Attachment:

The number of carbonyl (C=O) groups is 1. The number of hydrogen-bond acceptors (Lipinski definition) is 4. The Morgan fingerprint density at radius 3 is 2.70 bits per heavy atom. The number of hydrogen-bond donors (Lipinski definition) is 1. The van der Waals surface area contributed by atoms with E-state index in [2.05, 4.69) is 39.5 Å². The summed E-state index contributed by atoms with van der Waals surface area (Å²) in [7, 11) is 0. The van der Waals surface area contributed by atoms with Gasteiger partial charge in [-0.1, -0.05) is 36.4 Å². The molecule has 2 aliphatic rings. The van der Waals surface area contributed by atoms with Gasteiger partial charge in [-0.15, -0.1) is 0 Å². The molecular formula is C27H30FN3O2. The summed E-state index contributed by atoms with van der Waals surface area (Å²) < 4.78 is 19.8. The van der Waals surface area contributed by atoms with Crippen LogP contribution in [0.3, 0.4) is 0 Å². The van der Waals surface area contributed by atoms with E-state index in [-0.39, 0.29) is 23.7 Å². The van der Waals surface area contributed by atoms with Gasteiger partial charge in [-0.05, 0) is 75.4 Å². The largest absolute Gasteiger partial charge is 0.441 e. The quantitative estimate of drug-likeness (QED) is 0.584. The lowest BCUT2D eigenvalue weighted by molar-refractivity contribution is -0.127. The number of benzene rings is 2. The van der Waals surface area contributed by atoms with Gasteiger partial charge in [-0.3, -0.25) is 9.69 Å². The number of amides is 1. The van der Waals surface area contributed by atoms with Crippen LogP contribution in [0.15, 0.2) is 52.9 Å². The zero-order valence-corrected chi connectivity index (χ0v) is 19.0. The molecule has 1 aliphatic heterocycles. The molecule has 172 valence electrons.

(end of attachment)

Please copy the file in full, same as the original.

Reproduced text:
The number of carbonyl (C=O) groups is 1. The number of hydrogen-bond acceptors (Lipinski definition) is 4. The Morgan fingerprint density at radius 3 is 2.70 bits per heavy atom. The number of hydrogen-bond donors (Lipinski definition) is 1. The van der Waals surface area contributed by atoms with E-state index in [2.05, 4.69) is 39.5 Å². The summed E-state index contributed by atoms with van der Waals surface area (Å²) in [7, 11) is 0. The van der Waals surface area contributed by atoms with Gasteiger partial charge in [-0.1, -0.05) is 36.4 Å². The molecule has 2 aliphatic rings. The van der Waals surface area contributed by atoms with Gasteiger partial charge in [-0.15, -0.1) is 0 Å². The molecular formula is C27H30FN3O2. The summed E-state index contributed by atoms with van der Waals surface area (Å²) < 4.78 is 19.8. The van der Waals surface area contributed by atoms with Crippen LogP contribution in [0.3, 0.4) is 0 Å². The van der Waals surface area contributed by atoms with E-state index in [-0.39, 0.29) is 23.7 Å². The van der Waals surface area contributed by atoms with Gasteiger partial charge in [-0.05, 0) is 75.4 Å². The largest absolute Gasteiger partial charge is 0.441 e. The quantitative estimate of drug-likeness (QED) is 0.584. The lowest BCUT2D eigenvalue weighted by molar-refractivity contribution is -0.127. The number of benzene rings is 2. The van der Waals surface area contributed by atoms with Gasteiger partial charge in [-0.3, -0.25) is 9.69 Å². The number of amides is 1. The van der Waals surface area contributed by atoms with Crippen LogP contribution in [0.15, 0.2) is 52.9 Å². The zero-order valence-corrected chi connectivity index (χ0v) is 19.0. The molecule has 1 aliphatic heterocycles. The molecule has 172 valence electrons.